He is also called “Father of the Nation” by South Africans and is fondly known as Madiba; his Xhosa tribe name.
Nelson Mandela was born in Transkei, Africa as Rolihlahla Mandela on July 18th 1918; his birth name roughly translates to ‘troublemaker’, he was christened Nelson in his school at the age of seven.
His wife Winnie Madikizela-Mandela, although lesser known, was the key torchbearer of the freedom movement while he was in captivity for 26.5 years. Mandela attributed the entire success of the freedom struggle to Winnie, who was regularly harassed and even physically tortured by the colonial British regime.
He served as the first Black President of South Africa from 1994-1999 with a landslide victory in the first-ever democratic electoral event in South Africa.
67 minutes of Mandela Day calls for positive action on every 18th July in a tribute to 67 years of Mandela’s life given towards public equality and in fighting colonial powers against apartheid in South Africa. Civil societies and government bodies across the world observe this to display their solidarity towards social justice and equality in civilized societies.
International Criminal Court (ICC) is not a substitute for or undermines National Courts but it is required when the crime takes place outside the jurisdiction of a national court. The primary prerogative is to bring international criminals to justice in cases where either the national courts do not dictate the law of the land or where issues such as diplomatic immunity, war crimes come into effect, rendering national courts and local laws as ineffective.
The ICC (International Criminal Court) building is situated in Hague, Netherlands. Image | Forbes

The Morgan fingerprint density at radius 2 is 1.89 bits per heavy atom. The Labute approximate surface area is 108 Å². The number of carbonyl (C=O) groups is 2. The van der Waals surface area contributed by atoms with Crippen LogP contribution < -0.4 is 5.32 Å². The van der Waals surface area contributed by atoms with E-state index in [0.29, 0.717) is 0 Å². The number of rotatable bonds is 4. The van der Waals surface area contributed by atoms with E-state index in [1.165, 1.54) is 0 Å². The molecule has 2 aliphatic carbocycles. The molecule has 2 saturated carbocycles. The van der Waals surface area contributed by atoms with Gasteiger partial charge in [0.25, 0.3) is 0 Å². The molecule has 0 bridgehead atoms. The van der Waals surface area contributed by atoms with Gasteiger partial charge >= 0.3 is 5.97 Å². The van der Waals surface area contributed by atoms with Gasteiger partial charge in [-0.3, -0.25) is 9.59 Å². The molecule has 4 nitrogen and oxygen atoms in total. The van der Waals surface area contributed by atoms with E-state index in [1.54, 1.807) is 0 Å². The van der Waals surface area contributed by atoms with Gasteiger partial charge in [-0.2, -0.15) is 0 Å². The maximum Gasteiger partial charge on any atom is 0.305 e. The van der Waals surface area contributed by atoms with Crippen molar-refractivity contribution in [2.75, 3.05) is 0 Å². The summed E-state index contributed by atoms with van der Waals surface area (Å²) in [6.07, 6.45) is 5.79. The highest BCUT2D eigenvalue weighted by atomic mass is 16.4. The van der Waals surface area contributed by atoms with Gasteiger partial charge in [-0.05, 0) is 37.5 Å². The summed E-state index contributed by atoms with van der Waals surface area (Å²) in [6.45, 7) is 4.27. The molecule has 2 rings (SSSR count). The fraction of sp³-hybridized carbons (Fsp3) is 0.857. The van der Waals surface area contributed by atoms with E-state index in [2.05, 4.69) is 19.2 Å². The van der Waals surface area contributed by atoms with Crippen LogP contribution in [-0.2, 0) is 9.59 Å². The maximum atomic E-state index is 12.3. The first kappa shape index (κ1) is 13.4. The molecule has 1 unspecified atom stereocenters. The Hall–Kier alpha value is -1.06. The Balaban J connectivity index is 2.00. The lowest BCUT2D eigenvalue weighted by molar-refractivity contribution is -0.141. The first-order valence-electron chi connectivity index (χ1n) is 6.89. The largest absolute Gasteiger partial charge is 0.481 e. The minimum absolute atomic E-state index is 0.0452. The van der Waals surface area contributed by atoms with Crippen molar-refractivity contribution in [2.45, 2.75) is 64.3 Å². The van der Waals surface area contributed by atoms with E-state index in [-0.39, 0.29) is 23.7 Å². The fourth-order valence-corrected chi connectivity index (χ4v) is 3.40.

In 1998, almost all progressive nations; 120 in total, and civil societies consented unanimously to recognize the efforts and jurisdiction of ICC in delivering accountability to victims of international crime; especially to the ones who are caught in conflict zones. The adopted resolution came to be known as The Rome Statute of the International Criminal Court.
One of the recent successes of ICC has been to initiate proceedings against the war crime perpetrated in Afghanistan since 2003. This is being counted as a major victory for the International Justice body due to the long fight it had to go through with powerful state actors and the proceedings to identify the culprits have begun in March 2020.
Student voice, it is said, is a prominent catalyst in bringing about policy changes and reforms. How can you lend your hand in strengthening the ICC or to validate the concerns of victims of international crime?
Spread the word about the World day for Criminal Justice. Write and engage with the topic on blogs, forums and social media. Use your reach with friends and friends of friends to spread awareness about the day. Identify the key area where strong public support is required to further solidify the prominence of ICC.
Be vocal about the achievements of the International Criminal Court. Student communities are connected throughout the world and one good word can create a major ripple. Voice your opinions and identify the issues faced by ICC in war-hit zones of the world. This is where the maximum exploitations are happening in the name of civil wars and peacekeeping programs. A strong public opinion can aid in delivering speedy justice in such cases.
The world needs peace, justice and equality more than ever, notably more, after the imbalance in wealth parity that the COVID pandemic is causing. The percussions of the Corona outbreak will be felt and heard for many coming years and as a society, especially scholars of today must work relentlessly towards strengthening the laws, guidelines and designated bodies that are responsible for maintaining justice in our rapidly evolving world.
How are you going to spread Mandela’s message or be a vocal representative of the International Criminal Court? Do let us know in the comment section below or give us a holler on our social media pages.